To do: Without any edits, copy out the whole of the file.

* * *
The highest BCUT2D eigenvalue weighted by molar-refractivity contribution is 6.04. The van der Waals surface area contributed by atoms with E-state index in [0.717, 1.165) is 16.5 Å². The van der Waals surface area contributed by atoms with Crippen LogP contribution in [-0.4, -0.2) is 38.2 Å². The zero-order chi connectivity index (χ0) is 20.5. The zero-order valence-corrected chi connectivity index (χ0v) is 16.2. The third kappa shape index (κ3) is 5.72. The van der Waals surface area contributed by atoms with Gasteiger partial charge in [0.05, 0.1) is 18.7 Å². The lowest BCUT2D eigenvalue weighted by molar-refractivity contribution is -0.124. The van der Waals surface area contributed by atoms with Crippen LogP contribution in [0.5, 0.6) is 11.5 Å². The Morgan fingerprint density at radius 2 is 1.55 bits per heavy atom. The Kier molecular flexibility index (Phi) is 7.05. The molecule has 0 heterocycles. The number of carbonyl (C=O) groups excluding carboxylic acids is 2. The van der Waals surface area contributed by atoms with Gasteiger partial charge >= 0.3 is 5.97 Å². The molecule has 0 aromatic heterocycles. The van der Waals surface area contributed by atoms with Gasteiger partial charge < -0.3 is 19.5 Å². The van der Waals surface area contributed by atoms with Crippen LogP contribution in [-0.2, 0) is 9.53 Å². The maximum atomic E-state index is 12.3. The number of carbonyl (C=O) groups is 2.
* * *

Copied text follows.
The highest BCUT2D eigenvalue weighted by molar-refractivity contribution is 6.04. The van der Waals surface area contributed by atoms with E-state index in [0.717, 1.165) is 16.5 Å². The van der Waals surface area contributed by atoms with Crippen LogP contribution in [-0.4, -0.2) is 38.2 Å². The zero-order chi connectivity index (χ0) is 20.5. The zero-order valence-corrected chi connectivity index (χ0v) is 16.2. The third kappa shape index (κ3) is 5.72. The van der Waals surface area contributed by atoms with Gasteiger partial charge in [0.05, 0.1) is 18.7 Å². The lowest BCUT2D eigenvalue weighted by molar-refractivity contribution is -0.124. The van der Waals surface area contributed by atoms with Crippen LogP contribution in [0.5, 0.6) is 11.5 Å². The Morgan fingerprint density at radius 2 is 1.55 bits per heavy atom. The Kier molecular flexibility index (Phi) is 7.05. The molecule has 0 heterocycles. The number of carbonyl (C=O) groups excluding carboxylic acids is 2. The van der Waals surface area contributed by atoms with Gasteiger partial charge >= 0.3 is 5.97 Å². The molecule has 0 aromatic heterocycles. The van der Waals surface area contributed by atoms with Gasteiger partial charge < -0.3 is 19.5 Å². The van der Waals surface area contributed by atoms with Crippen LogP contribution in [-0.2, 0) is 9.53 Å². The maximum atomic E-state index is 12.3. The number of carbonyl (C=O) groups is 2.